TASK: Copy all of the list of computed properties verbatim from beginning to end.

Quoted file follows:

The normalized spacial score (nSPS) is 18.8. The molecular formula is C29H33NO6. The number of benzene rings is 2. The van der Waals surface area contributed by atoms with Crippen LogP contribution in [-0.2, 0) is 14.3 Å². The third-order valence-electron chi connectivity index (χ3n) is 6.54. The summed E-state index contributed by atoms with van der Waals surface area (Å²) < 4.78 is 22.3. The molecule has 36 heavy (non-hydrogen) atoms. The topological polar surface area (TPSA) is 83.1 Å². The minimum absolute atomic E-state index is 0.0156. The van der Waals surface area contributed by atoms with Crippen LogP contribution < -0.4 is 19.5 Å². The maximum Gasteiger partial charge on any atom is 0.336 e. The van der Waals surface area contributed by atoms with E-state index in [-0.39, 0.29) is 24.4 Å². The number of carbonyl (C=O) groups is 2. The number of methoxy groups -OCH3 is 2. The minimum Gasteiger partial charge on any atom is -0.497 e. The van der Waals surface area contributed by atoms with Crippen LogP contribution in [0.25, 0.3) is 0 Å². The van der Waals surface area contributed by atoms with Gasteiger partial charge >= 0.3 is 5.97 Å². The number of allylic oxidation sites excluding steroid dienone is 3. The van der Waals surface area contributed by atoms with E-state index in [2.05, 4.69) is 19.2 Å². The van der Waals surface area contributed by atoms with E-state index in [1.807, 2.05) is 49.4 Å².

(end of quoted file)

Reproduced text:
The normalized spacial score (nSPS) is 18.8. The molecular formula is C29H33NO6. The number of benzene rings is 2. The van der Waals surface area contributed by atoms with Crippen LogP contribution in [-0.2, 0) is 14.3 Å². The third-order valence-electron chi connectivity index (χ3n) is 6.54. The summed E-state index contributed by atoms with van der Waals surface area (Å²) < 4.78 is 22.3. The molecule has 36 heavy (non-hydrogen) atoms. The topological polar surface area (TPSA) is 83.1 Å². The minimum absolute atomic E-state index is 0.0156. The van der Waals surface area contributed by atoms with Crippen LogP contribution < -0.4 is 19.5 Å². The maximum Gasteiger partial charge on any atom is 0.336 e. The van der Waals surface area contributed by atoms with E-state index in [-0.39, 0.29) is 24.4 Å². The number of carbonyl (C=O) groups is 2. The number of methoxy groups -OCH3 is 2. The minimum Gasteiger partial charge on any atom is -0.497 e. The van der Waals surface area contributed by atoms with Crippen LogP contribution in [0.25, 0.3) is 0 Å². The van der Waals surface area contributed by atoms with Gasteiger partial charge >= 0.3 is 5.97 Å². The number of allylic oxidation sites excluding steroid dienone is 3. The van der Waals surface area contributed by atoms with E-state index in [2.05, 4.69) is 19.2 Å². The van der Waals surface area contributed by atoms with E-state index in [1.807, 2.05) is 49.4 Å².